The Kunstsammlung Nordrhein-Westfalen, the Staatliche Museen zu Berlin and the MMK Frankfurt wish to address the effects of globalisation and digitalisation in a project that explores the complex subject of “globalism” and the challenges it brings. With their project “museum global?” they scrutinise modernity and the canon upon which it is based.
The Lindenau Museum in Altenburg owns 180 early Italian panel paintings, making it one of the most significant collections of such rare works in the world. The collection includes 27 Umbrian panels, including two by Pietro Perugino from the high altar SS. Annunziata Florenz, five predella panels by Luca Signorelli and – particularly valuable in terms of cultural history – eight wooden panel paintings from a panelled wall and ceiling. All 15 paintings were in poor condition, and several were in such dire need of conservation that they could no longer be exhibited.
On the basis of technical analysis, this KUR project preserved and conserved these paintings in collaboration with the Project Workshop at the Lindenau Museum Altenburg. Under the supervision of their professors or a tutor, young conservators-in-training worked together on seven panels. After analyzing them, they made a conservation concept for each one, which they then put into practice.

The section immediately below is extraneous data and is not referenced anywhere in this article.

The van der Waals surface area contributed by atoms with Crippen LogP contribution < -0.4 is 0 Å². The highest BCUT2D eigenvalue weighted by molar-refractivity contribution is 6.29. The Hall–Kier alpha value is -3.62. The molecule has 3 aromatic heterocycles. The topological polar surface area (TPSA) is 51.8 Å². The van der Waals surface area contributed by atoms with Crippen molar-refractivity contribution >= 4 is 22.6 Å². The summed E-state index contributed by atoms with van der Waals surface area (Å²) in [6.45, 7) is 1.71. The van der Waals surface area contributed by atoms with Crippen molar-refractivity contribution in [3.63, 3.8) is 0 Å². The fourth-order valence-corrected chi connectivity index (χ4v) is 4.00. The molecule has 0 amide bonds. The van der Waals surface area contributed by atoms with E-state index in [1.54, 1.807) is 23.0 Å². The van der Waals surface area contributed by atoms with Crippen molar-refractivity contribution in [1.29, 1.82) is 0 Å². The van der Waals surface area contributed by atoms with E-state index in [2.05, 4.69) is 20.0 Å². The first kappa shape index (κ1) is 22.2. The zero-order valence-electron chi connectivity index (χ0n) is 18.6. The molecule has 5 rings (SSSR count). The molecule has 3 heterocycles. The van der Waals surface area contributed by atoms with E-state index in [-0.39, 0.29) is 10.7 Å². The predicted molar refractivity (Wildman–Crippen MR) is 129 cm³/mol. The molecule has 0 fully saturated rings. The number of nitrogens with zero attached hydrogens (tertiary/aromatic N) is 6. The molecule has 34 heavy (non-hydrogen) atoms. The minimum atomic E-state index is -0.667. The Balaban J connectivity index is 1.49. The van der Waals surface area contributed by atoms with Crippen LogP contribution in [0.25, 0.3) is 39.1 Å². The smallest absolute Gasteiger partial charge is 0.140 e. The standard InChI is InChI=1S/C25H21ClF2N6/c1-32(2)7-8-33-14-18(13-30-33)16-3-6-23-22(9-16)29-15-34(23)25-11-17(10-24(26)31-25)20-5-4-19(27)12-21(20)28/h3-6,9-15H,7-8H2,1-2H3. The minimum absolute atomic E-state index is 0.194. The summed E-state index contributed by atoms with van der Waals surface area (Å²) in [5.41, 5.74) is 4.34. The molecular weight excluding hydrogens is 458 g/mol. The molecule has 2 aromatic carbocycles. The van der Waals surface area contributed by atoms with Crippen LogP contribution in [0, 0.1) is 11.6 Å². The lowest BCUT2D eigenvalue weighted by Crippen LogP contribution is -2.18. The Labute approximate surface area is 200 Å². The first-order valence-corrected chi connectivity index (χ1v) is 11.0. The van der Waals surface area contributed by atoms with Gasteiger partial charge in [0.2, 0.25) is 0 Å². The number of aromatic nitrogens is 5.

The analysis and conservation work helped the researchers learn more about where the panels belonged in relation to the original altar construction – a prerequisite for the presentation of the panels in future exhibitions. The conservation efforts were accompanied by educational museum events and scientific publications.
Lindenau Museum, Altenburg
Academy of Fine Arts, Dresden
Stuttgart State Academy of Art and Design
Dr. Wiebke Fastenrath-Vinattieri, Florence
Dr. Bruno Santi, head curator for the provinces Florence, Prato and Pistoria
Dr. Brunella Theodori, responsible authority for the church SS. Annunziata
Dr. Claudio Casadio, museum director, Faenza